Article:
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An imperative to focus the plastic pollution problem on place-based solutions

Citation

Hardesty, B and Willis, K and Vince, J, An imperative to focus the plastic pollution problem on place-based solutions, Frontiers in Sustainability pp. 1-7. ISSN 2673-4524 (2022) [Refereed Article]


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Copyright Statement

2022 Hardesty, Willis, and Vince. This article is licensed under a Creative Commons Attribution 4.0 International (CC BY 4.0) License (https://creativecommons.org/licenses/by/4.0/), which permits use, sharing, adaptation, distribution, and reproduction in any medium or format, as long as you give appropriate credit to the original author(s) and the source, provide a link to the Creative Commons license, and indicate if changes were made.

DOI: doi:10.3389/frsus.2022.963432

Abstract

There is an increased focus on plastic pollution and the resultant harms in our oceans and on our shores at local, regional, and global scales. New technologies are being developed and trialed, multilateral agreements are coming into play, and the role of a circular economy is increasingly touted as the key to help solve the plastic pollution crisis. Simultaneously, we are witnessing the disruption of global supply chains from the COVID-19 pandemic, increased fuel prices and increased scope and scale of natural disasters. Individual countries are setting national targets and are developing national plans of action to combat plastic pollution. In this paper, we focus on Australia's National Plastics Plan as a case study of a national approach to addressing this transboundary issue. We discuss the Plan in relation to supply chains, the role of standards and best practices, and principles for a successful circular plastic economy. We explicitly consider the role of reverse logistics and regional approaches that could be developed and implemented within island nations. Overall, we argue for culturally appropriate, economically and environmentally place-based solutions as a necessary approach to help reduce plastic losses to the environment, acknowledging that plastics leakage to the environment is a social equity issue.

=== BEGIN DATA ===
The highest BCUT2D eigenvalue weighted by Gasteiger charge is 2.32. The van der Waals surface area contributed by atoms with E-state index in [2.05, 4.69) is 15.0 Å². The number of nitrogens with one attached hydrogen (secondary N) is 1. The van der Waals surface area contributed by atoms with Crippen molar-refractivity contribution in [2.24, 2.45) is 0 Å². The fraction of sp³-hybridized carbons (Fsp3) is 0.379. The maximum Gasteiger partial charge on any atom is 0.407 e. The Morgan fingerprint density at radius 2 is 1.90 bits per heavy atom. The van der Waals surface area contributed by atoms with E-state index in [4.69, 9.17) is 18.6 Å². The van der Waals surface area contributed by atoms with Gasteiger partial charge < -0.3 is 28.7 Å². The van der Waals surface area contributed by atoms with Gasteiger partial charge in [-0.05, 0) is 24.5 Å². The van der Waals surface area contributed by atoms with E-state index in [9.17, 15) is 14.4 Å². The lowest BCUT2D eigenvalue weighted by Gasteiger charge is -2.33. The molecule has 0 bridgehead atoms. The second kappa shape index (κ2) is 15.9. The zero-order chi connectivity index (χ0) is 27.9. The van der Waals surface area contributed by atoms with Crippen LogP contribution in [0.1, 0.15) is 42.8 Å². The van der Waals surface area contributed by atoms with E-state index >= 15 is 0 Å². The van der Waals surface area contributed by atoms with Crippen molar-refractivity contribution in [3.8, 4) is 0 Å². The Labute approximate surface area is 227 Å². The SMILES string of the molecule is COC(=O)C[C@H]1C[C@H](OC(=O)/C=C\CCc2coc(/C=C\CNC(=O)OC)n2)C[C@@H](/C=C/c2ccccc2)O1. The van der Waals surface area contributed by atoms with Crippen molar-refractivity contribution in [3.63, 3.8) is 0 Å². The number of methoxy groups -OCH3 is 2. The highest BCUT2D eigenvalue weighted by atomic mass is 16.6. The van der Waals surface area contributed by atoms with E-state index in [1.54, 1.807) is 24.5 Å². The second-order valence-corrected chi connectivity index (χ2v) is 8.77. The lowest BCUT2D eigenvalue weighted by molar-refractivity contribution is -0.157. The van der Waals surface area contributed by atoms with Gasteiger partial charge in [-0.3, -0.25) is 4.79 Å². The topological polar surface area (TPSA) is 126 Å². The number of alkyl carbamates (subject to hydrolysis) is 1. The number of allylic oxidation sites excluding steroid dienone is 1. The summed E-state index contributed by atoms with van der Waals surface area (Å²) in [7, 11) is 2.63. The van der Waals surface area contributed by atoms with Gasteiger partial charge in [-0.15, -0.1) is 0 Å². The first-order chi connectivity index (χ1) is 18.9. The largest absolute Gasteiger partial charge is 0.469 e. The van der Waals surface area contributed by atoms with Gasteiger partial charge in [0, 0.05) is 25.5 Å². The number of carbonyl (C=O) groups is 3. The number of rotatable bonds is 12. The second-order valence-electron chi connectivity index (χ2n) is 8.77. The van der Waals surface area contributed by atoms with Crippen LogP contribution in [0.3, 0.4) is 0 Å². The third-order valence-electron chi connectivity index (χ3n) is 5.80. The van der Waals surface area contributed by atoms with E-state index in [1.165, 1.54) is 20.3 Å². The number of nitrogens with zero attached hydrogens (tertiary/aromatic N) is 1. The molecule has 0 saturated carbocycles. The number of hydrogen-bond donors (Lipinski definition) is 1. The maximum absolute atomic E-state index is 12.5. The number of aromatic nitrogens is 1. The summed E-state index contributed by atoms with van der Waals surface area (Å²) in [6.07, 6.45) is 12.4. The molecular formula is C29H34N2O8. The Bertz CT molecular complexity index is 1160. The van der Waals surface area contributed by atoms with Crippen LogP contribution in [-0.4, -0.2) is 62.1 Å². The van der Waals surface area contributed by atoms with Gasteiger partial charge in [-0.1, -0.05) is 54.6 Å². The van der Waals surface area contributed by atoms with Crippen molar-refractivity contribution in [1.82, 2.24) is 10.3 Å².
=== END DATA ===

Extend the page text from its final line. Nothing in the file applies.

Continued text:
Item Details

Item Type:Refereed Article
Keywords:plastic pollution, circular economy, Australia's National Plastic Plan, plastics treaty
Research Division:Law and Legal Studies
Research Group:International and comparative law
Research Field:Ocean law and governance
Objective Division:Environmental Policy, Climate Change and Natural Hazards
Objective Group:Environmental policy, legislation and standards
Objective Field:Environmental policy, legislation and standards not elsewhere classified
UTAS Author:Hardesty, B (Dr Britta Hardesty)
UTAS Author:Willis, K (Dr Kathy Willis)
UTAS Author:Vince, J (Associate Professor Joanna Vince)
ID Code:153927
Year Published:2022
Deposited By:Office of the School of Social Sciences
Deposited On:2022-10-17
Last Modified:2022-11-09
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